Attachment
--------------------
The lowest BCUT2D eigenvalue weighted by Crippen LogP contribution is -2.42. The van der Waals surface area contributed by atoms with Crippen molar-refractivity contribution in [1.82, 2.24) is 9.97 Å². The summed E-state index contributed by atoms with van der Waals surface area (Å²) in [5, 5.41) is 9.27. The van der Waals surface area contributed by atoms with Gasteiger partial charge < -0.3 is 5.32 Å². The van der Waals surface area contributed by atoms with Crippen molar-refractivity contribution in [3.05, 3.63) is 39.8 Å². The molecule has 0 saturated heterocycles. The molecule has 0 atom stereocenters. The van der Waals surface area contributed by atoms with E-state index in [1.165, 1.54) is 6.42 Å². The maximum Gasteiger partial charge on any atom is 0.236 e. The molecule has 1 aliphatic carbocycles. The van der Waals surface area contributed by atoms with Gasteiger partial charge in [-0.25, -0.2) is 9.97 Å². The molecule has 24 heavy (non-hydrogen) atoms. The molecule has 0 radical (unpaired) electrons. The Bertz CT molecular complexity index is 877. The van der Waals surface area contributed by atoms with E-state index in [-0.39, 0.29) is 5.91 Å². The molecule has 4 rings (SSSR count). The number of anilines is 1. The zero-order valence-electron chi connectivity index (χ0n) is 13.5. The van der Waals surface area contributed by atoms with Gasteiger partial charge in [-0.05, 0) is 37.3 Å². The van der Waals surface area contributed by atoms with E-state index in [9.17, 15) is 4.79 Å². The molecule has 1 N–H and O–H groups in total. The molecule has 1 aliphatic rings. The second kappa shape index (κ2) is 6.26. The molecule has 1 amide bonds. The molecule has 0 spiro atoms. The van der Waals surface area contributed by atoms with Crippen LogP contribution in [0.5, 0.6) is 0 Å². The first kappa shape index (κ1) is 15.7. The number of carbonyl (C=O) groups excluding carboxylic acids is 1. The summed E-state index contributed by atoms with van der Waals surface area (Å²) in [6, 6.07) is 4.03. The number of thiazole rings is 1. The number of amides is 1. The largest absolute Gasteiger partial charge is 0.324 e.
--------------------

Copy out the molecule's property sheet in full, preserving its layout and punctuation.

The lowest BCUT2D eigenvalue weighted by Crippen LogP contribution is -2.42. The van der Waals surface area contributed by atoms with Crippen molar-refractivity contribution in [1.82, 2.24) is 9.97 Å². The summed E-state index contributed by atoms with van der Waals surface area (Å²) in [5, 5.41) is 9.27. The van der Waals surface area contributed by atoms with Gasteiger partial charge < -0.3 is 5.32 Å². The van der Waals surface area contributed by atoms with Crippen molar-refractivity contribution in [3.05, 3.63) is 39.8 Å². The molecule has 0 saturated heterocycles. The molecule has 0 atom stereocenters. The van der Waals surface area contributed by atoms with E-state index in [1.165, 1.54) is 6.42 Å². The maximum Gasteiger partial charge on any atom is 0.236 e. The molecule has 1 aliphatic carbocycles. The van der Waals surface area contributed by atoms with Gasteiger partial charge in [-0.25, -0.2) is 9.97 Å². The molecule has 24 heavy (non-hydrogen) atoms. The molecule has 0 radical (unpaired) electrons. The Bertz CT molecular complexity index is 877. The van der Waals surface area contributed by atoms with E-state index in [-0.39, 0.29) is 5.91 Å². The molecule has 4 rings (SSSR count). The number of anilines is 1. The zero-order valence-electron chi connectivity index (χ0n) is 13.5. The van der Waals surface area contributed by atoms with Gasteiger partial charge in [-0.05, 0) is 37.3 Å². The van der Waals surface area contributed by atoms with E-state index in [9.17, 15) is 4.79 Å². The molecule has 1 N–H and O–H groups in total. The molecule has 1 aliphatic rings. The second kappa shape index (κ2) is 6.26. The molecule has 1 amide bonds. The molecule has 0 spiro atoms. The van der Waals surface area contributed by atoms with Crippen LogP contribution in [0.5, 0.6) is 0 Å². The first kappa shape index (κ1) is 15.7. The number of carbonyl (C=O) groups excluding carboxylic acids is 1. The summed E-state index contributed by atoms with van der Waals surface area (Å²) in [6, 6.07) is 4.03. The number of thiazole rings is 1. The number of amides is 1. The largest absolute Gasteiger partial charge is 0.324 e.